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RE: Find as you type for navigation

From: Jesper Tverskov <jesper@tverskov.dk>
Date: Fri, 28 Jul 2006 15:05:22 +0200
To: <w3c-wai-ig@w3.org>
Message-ID: <000b01c6b246$7c285270$b241d458@bravo>


Bruce Bailey is right in pointing out that the "the first letter" principle
as implemented in Windows Explorer and in many other lists in Windows is not
the only workable concept or "algorithm" for "Find as you type" in lists.

But it works well in more simple use cases, and it is certainly the most
easy to understand and use for any user.

Bruce Bailey is also right in pointing out that in more advanced use cases,
as in very long lists, and with advanced users, there are better
alternatives to "the first letter", in many types of lists.

But we are not considering lists in general, advanced use cases, and
especially not long lists, and we are not considering advanced users.

We are talking about very short lists of links in the average web page,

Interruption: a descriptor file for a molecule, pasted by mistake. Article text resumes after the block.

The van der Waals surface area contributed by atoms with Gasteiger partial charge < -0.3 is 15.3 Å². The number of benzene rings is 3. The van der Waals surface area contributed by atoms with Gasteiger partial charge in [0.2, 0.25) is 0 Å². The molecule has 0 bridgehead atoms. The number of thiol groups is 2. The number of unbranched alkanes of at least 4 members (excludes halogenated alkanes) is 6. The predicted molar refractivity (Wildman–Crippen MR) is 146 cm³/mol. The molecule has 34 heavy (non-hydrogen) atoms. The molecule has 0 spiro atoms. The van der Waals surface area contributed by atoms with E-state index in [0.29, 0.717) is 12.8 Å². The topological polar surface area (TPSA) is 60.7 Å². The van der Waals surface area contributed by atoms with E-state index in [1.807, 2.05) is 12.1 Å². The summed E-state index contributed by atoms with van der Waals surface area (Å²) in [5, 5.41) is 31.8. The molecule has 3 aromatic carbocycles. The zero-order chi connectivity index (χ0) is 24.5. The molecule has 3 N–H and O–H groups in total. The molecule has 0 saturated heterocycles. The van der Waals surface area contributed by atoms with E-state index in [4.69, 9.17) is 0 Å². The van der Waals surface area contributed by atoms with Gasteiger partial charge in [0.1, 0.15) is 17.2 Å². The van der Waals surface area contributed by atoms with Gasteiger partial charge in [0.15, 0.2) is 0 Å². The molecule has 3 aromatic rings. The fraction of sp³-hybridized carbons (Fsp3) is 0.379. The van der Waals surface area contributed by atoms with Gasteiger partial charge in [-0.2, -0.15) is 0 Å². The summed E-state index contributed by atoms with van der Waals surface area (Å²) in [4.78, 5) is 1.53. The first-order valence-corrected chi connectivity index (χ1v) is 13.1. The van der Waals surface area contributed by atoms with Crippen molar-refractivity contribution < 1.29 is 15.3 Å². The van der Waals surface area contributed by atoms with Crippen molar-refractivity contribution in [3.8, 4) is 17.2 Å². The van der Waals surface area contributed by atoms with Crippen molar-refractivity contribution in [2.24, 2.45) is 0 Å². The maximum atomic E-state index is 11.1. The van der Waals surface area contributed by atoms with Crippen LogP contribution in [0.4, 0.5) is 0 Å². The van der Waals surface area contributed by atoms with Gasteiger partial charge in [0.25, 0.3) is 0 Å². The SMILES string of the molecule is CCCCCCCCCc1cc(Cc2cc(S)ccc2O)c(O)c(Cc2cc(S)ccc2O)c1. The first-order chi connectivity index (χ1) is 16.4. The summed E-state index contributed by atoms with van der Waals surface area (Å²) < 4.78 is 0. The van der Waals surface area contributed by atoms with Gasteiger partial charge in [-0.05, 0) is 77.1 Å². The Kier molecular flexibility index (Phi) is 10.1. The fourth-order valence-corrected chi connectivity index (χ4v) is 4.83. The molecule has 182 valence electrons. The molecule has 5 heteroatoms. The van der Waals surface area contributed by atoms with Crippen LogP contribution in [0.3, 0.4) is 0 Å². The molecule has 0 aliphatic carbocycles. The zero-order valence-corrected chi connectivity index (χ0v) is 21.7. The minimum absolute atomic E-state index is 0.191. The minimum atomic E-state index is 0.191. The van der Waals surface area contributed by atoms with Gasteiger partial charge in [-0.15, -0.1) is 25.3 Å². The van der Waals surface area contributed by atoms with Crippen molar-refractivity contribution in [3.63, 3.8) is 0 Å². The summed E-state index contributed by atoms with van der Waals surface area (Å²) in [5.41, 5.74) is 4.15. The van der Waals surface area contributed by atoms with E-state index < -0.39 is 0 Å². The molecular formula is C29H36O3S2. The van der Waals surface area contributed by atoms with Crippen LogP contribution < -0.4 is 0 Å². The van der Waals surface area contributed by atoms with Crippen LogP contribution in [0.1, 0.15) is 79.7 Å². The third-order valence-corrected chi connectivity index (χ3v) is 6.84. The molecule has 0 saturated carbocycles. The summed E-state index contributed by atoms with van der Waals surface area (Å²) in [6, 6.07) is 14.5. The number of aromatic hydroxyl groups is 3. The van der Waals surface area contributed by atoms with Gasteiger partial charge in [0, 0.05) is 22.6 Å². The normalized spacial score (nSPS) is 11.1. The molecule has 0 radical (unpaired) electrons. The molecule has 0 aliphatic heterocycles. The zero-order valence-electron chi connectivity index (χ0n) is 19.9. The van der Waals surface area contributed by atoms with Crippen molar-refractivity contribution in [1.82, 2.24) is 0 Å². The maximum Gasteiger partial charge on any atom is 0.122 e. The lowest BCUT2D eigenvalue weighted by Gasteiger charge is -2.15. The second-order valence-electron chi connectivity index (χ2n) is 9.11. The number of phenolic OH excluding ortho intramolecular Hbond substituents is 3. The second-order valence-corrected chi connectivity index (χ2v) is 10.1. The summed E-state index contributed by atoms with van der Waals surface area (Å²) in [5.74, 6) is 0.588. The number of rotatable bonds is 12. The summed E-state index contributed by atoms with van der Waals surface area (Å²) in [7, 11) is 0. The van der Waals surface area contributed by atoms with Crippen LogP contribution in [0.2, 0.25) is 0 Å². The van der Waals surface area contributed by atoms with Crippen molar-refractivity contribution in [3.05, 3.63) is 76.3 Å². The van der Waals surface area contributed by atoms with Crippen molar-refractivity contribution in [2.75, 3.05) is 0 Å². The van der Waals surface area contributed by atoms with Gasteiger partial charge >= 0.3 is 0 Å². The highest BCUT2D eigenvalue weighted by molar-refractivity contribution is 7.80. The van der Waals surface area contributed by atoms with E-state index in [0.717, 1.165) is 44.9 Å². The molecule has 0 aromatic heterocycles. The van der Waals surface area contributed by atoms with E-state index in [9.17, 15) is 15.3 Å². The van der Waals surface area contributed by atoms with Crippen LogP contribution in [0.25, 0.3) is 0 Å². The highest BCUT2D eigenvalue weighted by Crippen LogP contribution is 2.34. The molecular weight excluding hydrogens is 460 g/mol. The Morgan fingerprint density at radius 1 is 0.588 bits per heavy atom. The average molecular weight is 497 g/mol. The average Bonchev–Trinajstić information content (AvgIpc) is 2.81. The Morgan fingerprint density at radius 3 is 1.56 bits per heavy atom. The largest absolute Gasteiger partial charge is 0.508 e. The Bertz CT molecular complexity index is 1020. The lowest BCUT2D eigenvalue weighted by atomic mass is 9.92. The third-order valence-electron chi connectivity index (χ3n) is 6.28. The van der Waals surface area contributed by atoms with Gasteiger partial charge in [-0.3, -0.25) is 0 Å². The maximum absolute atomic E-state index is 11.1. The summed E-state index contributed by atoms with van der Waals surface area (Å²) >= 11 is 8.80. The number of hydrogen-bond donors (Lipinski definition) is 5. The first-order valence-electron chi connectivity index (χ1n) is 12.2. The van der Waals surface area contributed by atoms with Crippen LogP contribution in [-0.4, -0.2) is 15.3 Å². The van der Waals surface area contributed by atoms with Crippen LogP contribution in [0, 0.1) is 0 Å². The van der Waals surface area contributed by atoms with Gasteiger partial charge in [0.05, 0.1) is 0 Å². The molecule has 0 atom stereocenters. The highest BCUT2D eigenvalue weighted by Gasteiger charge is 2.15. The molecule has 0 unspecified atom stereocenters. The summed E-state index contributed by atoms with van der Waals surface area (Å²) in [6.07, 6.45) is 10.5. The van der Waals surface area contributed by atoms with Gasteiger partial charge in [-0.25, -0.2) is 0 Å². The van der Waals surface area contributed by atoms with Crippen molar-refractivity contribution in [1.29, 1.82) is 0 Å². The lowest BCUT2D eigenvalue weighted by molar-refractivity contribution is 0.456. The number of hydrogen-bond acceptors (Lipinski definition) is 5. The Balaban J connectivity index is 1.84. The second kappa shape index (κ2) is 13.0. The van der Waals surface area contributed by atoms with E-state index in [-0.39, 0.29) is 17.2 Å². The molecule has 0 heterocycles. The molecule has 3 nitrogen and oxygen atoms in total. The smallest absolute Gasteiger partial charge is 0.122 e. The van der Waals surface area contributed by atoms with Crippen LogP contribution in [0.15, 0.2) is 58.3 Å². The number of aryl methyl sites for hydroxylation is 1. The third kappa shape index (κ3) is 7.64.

often only a handful. We are talking about links most often not shown as a
list but anywhere in navigation and text and often a screen apart. Some
links are short, some are several lines long. We are talking about any user
including a lot of users with disabilities in need of the keyboard for
navigation.

For "Find as you type" for links in "link mode", we should go for the most
simple principle with the least number of typing most of the time, with the
least involvement of thinking and decision making, and it must be easy to
spot and follow what is gong on.

Best regards,
and thanks for your contribution,

Jesper Tverskov,
www.smackthemouse.com

 
Received on Friday, 28 July 2006 13:25:16 GMT

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